Case studies from Japan and South Korea reveal that citizenship education in these countries does not feature a long tradition. As national policies in Japan regarding citizenship education suffered, according to Higashi, from a too theoretical, distant approach, over the past years local governments have taken the lead in developing programs for citizenship education, with Shinagawa City as the main forerunner. Although the accounts of Shinagawa’s program are certainly promising, the objectives and topics addressed as well as the approach chosen do not differ from programs in the United States or many European countries. Moreover, scholars from these countries might be even be disappointed when looking at these Japanese ‘best practices’ for getting ideas on socially responsible citizenship, as Higashi suggests that a rather narrow, economic and adaption-oriented view is adopted in Shinagawa, where “a socially responsible citizen can be defined as a person who prepares him- or herself to become a productive citizen, who actively engages in economic activities, and who respects the social norm” (p. 117). South Korea, as Moon argues, has been subject to radical changes over the past few decades. As a result, Korean people are in need of civic competences that better suit the requirement of their current and future society – hence placing an immense duty on its educators. Although Moon positively addresses these duties as challenges that provide great opportunities for improving citizenship education, South Korea in fact appears to face serious problems in this area for which no apparent solutions seem to be at hand. Rather than having a clear conception of what socially responsible citizenship means, and how this is to be achieved – from which other countries could benefit – Moon paints a picture of South Korea in need of outside help to deal with the problems they are facing.

Luna-Elizarraras indicates that citizenship education in Mexico boasts a long history. Recently, the previous formal and abstract form was changed towards an approach that is more strongly based on students’ experiences. However, despite these changes citizenship education in practice still largely thrives on knowledge to be transmitted, based on nationally approved textbooks, and tested through regular assessments. Although Luna-Elizarraras’ account of Mexican citizenship education is probably one of the most informative chapters in the book, due to the different geographical location, and the rather different approach of citizenship education adopted in Mexico, the case is nevertheless an outsider for which it remains unclear for what reasons (other than pragmatic ones) it is included in the book. This is also one of the main criticisms on the publication. Although many case studies are valuable in itself, the basis for a discussion on citizenship education in the Asia-Pacific Region with four (or five at best) ‘entities’ is rather narrow, and seriously limits the significance of the endeavor undertaken.

Moreover, the book holds the promise that in the Asia-Pacific Region a ‘different kind’ of citizenship education is developed, harmoniously combining moral and civic elements. As policy-makers in many countries in the Western world deal with tensions between moral and civic education in developing ‘socially responsible citizens,’ they may hope to find useful suggestions in the book that help them shape citizenship education in their country. With these expectations in mind, however, the book is not able to redeem the promise. In Hong Kong and Macau citizenship education does not explicitly address civic competences of students and is more directed towards the transmission of traditional values than towards a critical democratic perspective. In Japan and South Korea, local and national governments are still largely exploring how to implement citizenship education in school.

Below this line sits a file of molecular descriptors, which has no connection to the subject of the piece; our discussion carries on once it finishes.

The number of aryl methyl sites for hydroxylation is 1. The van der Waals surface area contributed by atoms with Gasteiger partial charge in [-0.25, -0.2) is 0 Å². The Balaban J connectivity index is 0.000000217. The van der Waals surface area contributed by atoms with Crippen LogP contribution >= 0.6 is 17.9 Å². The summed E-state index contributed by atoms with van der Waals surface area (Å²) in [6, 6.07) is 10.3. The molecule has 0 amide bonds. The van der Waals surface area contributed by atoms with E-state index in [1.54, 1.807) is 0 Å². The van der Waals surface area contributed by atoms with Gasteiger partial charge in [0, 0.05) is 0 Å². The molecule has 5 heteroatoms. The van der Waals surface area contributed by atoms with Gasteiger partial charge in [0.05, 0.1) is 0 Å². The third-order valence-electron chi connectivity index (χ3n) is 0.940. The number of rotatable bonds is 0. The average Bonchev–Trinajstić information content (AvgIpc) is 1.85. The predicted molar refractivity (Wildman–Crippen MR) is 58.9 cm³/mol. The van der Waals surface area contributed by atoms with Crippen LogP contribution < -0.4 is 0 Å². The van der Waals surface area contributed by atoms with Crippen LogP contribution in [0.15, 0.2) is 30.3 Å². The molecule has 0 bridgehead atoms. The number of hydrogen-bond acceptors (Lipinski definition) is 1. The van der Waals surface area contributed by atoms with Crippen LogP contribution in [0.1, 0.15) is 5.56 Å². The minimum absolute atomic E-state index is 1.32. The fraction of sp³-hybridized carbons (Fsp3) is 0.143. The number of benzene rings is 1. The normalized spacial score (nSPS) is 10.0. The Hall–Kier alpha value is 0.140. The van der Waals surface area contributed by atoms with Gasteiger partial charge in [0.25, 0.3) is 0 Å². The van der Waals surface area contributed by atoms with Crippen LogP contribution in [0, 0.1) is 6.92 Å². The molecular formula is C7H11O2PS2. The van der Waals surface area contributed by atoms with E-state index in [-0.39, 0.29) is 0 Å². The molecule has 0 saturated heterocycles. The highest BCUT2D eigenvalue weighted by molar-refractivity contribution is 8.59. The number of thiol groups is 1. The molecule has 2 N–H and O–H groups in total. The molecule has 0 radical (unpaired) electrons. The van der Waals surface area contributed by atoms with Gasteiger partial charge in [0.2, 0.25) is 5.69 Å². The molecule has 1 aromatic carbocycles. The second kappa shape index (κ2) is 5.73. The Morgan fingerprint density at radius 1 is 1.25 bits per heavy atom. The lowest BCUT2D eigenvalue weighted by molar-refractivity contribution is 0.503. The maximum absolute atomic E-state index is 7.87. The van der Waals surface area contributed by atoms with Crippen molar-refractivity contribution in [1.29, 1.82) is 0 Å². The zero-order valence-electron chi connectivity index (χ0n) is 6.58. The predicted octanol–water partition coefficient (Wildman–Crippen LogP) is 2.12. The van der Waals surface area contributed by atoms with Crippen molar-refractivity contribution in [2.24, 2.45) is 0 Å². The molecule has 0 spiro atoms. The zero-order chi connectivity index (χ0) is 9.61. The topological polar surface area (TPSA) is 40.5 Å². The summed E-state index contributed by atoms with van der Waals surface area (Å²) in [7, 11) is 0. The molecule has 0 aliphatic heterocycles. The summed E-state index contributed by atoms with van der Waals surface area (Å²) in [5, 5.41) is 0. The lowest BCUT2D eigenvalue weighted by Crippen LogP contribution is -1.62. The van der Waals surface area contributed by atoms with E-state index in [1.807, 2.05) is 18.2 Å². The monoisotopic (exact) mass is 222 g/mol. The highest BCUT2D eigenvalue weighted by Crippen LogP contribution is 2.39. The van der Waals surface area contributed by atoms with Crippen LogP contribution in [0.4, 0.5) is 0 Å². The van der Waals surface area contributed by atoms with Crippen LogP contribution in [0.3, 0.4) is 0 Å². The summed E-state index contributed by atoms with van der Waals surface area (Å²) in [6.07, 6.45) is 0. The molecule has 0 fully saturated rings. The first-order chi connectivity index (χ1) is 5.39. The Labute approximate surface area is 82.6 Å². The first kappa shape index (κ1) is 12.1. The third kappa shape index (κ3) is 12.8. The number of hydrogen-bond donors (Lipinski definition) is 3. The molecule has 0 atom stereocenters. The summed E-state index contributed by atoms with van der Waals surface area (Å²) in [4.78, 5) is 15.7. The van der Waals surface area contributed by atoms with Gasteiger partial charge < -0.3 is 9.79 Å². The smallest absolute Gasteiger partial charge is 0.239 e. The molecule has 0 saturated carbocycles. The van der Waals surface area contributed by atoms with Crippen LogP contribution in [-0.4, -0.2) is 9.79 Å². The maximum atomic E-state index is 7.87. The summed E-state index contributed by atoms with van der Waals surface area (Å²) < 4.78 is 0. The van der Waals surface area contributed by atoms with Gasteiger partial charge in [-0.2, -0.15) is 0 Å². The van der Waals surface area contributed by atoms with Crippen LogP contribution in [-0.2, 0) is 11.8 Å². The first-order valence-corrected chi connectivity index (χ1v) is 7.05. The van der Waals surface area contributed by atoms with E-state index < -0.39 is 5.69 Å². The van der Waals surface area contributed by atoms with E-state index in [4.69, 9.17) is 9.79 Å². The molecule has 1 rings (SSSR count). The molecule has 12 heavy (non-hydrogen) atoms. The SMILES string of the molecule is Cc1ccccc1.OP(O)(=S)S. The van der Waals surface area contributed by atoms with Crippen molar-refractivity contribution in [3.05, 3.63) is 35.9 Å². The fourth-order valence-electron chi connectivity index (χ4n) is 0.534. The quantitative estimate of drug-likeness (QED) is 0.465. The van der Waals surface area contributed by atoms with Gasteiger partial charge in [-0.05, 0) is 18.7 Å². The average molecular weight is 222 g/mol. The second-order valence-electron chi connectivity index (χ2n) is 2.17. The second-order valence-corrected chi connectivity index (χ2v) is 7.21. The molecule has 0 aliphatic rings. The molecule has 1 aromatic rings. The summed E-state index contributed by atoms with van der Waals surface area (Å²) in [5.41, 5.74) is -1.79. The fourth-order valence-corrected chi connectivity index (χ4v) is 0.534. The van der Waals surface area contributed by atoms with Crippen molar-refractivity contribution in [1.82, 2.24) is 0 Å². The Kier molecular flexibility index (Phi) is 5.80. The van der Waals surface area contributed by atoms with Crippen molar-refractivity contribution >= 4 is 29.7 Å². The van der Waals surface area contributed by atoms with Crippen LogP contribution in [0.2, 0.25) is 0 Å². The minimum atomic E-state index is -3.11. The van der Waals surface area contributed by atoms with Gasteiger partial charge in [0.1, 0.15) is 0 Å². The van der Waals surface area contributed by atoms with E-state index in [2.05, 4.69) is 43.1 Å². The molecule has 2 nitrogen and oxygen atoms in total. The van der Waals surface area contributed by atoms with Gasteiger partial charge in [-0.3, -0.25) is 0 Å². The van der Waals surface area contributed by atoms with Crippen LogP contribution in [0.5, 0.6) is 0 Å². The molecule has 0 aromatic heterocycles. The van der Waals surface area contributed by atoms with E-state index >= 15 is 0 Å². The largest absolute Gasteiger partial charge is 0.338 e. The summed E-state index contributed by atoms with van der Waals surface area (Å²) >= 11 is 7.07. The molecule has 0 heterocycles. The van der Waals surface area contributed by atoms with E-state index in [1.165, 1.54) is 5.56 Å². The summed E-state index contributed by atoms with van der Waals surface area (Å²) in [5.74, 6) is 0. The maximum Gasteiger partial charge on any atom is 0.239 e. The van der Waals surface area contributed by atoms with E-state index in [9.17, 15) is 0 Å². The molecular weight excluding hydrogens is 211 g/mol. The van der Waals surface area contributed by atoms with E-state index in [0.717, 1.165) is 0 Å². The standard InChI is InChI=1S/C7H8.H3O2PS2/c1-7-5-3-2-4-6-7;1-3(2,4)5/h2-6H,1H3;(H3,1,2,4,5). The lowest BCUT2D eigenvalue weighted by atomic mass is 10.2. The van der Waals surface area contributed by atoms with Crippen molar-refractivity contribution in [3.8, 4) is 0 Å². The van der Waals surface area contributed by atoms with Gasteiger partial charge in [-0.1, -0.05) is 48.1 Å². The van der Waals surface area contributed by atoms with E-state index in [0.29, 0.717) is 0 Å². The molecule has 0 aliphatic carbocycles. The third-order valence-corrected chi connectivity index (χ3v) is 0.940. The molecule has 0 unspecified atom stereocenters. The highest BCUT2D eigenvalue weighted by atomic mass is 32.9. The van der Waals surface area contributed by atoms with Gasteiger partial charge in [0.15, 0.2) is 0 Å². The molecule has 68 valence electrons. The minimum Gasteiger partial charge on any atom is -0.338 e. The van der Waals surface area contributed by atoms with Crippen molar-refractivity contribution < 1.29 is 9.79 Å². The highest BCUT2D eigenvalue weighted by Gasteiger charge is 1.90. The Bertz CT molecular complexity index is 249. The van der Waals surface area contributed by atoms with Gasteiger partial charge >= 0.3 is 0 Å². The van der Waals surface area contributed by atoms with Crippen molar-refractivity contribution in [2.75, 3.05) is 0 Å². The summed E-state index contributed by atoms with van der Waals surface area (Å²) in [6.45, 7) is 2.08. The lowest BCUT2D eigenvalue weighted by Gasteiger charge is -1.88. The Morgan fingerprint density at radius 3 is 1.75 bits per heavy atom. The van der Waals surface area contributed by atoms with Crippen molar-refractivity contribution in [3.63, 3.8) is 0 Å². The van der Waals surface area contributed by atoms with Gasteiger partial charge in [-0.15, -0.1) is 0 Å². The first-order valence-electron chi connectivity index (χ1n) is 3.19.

Furthermore, the book fails to sufficiently address the similarities and differences between the various countries and areas. Although the editors report some major observations in their concluding chapter, they do not elaborate on these issues nor do they attempt to explain for what reason similarities or differences between countries and areas exist. Especially with regard to the relationship between moral and civic education, and the way it is dealt with in the Asia-Pacific Region, the editors hardly discuss these issues based on the case studies in the book. To conclude, although the topic of the book is most interesting and many of the case studies are valuable, the book nevertheless has missed an opportunity for it falls short in discussing and explaining similarities and differences in adopting moral and civic education in the Region.

Cite This Article as: Teachers College Record, Date Published: May 17, 2013
https://www.tcrecord.org ID Number: 17125, Date Accessed: 5/20/2022 10:59:53 PM

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About the Author
  • Ralf Maslowski
    University of Groningen
    E-mail Author
    RALF MASLOWSKI is assistant professor at the Faculty of Behavioural and Social Sciences of the University of Groningen in the Netherlands. His studies focus on school organisation and the effects of educational policies, with a strong interest on the impact of civic and citizenship education on student competencies. He published several reports and articles in scientific journals on citizenship education, and is co-editor of a recent book on European citizenship in schools, entitled Internationalisation in Secondary Education in Europe. With Greetje van der Werf he has been NRC for the ICCS 2009 study in the Netherlands, and is currently member of the Dutch national Alliance on citizenship education.